Some pet cats are killing a lot of birds around the UK, a new study shows. Most don't do much harm, but millions of marauding felines add up to what could be a serious problem for the nation's wildlife.
The study's authors say owners could do more to stop their pets scoffing increasingly-threatened bird populations. Sadly they don't seem keen to do so; conservationists have more work to do engaging with pet lovers and persuading them to take action.
Scientists have long suspected cats are partly to blame for the decline of many British wild birds, but until now they've had little hard evidence. The animals' popularity as pets means they're kept at very high densities in many towns and cities - much higher than they'd reach in the wild. Birds living in these urban areas face a relentless threat.
Dr Rebecca Thomas wrote the recent paper in PLoS ONE based on the results of her doctoral research at the University of Reading. She surveyed cat owners around town to find out how many prey their pets brought home, as well as what they thought about this predatory activity and whether they were prepared to do anything about it.
One finding is that cats' hunting prowess varies greatly. Only 20 per cent brought back four or more dead animals a year; 22 per cent of owners had to manage with no prey gifts at all throughout the study. It turns out that a relatively small minority of felines is responsible for most of the havoc. They bump the average up to an estimated 18.3 kills per cat per year. Previous studies suggest cats bring home around one in three things they kill, letting scientists estimate overall kill numbers from data on prey returns.
'The density of cats in urban environments is the biggest issue,' Thomas says. 'Even if a cat isn't killing often, there are so many of them in a small area that they can have a very serious impact. Owners might think their cats only catch two or three birds a year and that won't make any difference, but they need to understand all the other pressures that wildlife is under from habitat loss and environmental change.'
As well as surveying the dead things cats brought back to their no-doubt grateful owners, the team investigated general awareness of cat-related conservation problems, as well as willingness to consider various possible countermeasures.
It turns out that people's understanding of the problem is variable, and willingness to consider steps to solve it is limited. 46 per cent of non-cat-owners think cats are a nuisance, compared to a surprisingly high 19 per cent of cat-owners. Owners in particular are often not aware of the conservation issues; 16 per cent reckon cats have no effect on local bird populations and another 51 per cent only a small effect.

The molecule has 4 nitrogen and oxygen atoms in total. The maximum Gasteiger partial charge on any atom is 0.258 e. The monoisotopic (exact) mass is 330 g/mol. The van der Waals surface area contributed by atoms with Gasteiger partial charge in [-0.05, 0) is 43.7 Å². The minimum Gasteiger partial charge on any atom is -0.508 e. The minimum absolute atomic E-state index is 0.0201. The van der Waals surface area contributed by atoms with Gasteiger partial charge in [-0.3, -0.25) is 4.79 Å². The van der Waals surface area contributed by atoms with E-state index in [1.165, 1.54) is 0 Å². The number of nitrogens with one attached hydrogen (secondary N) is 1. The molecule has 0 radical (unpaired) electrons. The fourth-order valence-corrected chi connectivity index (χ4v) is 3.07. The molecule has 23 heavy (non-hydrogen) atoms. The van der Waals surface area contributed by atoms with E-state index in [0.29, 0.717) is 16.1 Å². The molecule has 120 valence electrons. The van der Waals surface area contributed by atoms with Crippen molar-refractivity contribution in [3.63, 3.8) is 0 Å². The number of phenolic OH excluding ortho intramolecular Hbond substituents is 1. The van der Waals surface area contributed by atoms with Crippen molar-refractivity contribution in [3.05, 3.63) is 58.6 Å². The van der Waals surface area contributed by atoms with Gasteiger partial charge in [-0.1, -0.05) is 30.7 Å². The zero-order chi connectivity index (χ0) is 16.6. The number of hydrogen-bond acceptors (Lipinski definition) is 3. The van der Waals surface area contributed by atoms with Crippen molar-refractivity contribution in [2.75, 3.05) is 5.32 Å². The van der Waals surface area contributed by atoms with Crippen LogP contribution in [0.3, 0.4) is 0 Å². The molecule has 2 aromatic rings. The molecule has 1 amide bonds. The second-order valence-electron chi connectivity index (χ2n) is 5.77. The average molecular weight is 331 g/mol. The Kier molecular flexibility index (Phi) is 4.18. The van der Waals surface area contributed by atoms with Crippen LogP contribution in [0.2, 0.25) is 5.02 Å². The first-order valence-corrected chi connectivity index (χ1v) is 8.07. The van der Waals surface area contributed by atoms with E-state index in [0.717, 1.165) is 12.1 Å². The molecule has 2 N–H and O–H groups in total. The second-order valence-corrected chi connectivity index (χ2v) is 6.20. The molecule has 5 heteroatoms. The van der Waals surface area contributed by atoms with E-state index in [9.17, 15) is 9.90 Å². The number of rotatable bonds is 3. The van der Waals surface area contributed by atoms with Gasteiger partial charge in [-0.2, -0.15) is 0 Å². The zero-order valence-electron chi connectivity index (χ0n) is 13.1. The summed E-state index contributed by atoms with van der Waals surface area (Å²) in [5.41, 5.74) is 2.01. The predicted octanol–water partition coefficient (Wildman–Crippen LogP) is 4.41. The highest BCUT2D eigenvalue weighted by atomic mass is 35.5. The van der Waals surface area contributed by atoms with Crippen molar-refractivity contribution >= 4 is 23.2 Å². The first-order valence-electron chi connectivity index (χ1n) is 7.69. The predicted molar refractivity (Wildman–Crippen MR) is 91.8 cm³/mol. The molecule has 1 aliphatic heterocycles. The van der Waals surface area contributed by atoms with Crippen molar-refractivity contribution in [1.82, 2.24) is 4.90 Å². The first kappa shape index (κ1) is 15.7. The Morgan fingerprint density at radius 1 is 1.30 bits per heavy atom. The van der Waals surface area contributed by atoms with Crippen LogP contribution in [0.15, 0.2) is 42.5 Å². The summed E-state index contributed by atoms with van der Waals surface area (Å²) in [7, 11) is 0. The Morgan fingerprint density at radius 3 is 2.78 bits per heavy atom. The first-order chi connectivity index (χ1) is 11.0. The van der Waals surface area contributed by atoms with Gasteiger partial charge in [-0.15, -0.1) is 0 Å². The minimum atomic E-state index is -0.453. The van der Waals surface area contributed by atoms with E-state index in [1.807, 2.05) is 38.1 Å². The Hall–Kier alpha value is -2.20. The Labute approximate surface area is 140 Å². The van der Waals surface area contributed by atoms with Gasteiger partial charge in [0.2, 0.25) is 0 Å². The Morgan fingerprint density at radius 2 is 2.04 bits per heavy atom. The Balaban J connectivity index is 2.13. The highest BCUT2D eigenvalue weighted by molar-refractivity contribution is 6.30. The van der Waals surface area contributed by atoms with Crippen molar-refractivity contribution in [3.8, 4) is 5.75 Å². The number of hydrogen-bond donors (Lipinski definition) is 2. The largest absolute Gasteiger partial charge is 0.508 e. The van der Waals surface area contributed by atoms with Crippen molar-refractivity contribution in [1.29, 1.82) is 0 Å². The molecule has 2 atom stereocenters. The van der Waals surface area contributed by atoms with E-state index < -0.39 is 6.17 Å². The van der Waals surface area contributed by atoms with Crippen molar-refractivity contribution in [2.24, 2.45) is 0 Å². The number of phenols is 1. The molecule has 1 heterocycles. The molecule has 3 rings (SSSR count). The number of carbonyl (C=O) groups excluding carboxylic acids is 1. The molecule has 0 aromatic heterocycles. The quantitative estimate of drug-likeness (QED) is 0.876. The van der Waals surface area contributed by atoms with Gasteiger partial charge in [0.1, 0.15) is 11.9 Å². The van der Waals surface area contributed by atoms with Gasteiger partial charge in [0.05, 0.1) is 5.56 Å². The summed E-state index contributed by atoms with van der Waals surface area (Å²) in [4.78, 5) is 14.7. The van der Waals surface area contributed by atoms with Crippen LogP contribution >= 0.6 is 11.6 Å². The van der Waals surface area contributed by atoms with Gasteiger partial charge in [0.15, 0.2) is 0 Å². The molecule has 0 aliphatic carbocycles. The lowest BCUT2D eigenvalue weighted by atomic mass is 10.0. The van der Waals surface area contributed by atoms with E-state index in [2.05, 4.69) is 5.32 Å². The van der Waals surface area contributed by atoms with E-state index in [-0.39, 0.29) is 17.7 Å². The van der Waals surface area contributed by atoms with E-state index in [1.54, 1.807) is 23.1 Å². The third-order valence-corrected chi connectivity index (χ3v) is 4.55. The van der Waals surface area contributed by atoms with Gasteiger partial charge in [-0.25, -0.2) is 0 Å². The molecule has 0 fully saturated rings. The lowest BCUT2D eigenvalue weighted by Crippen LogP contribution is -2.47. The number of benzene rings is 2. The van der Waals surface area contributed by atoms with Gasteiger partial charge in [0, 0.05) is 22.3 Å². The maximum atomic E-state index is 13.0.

Owners and non-owners alike were asked what they thought of various options that could reduce cat predation, ranging from banning cat-ownership in ecologically-sensitive areas, or even in all towns and cities, requiring all cats to wear a bell or other anti-predation device, keeping cats indoors during the day, registering them with the local council, sterilizing or even declawing them.
65 per cent of interviewees would consider mandatory bells for cats, and more than 60 per cent could be willing to countenance mandatory sterilization. More than half of those asked were also prepared to consider compulsory registration. But the other options were extremely unpopular, particularly with cat-owners; fewer than 16 per cent of individuals supported a daytime curfew.
Bells look like one of the few real options. There is some evidence that cats learn to compensate for the bells, so they can still sometimes hunt successfully. But recent studies suggest that bells are a serious hindrance and do reduce hunting effectiveness.
Controlling the problem will probably involve voluntary agreements and negotiation with cat-owners, Thomas says, since there's little political possibility of sweeping reforms from central government, such as nationwide compulsory cat-registration. Another smart and potentially palatable move would be to encourage cat owners to keep their cats inside at dawn and dusk, the times at which birds are most vulnerable. Thomas adds that as well as trying to keep cats under control, people can also help improve urban biodiversity directly by creating wildlife-friendly gardens and feeding birds.
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More information: Thomas R., Fellowes M., and Baker P. (2012) Spatio-Temporal Variation in Predation by Urban Domestic Cats (Felis catus) and the Acceptability of Possible Management Actions in the UK. PLoS ONE 7(11): e49369. doi:10.1371/journal.pone.0049369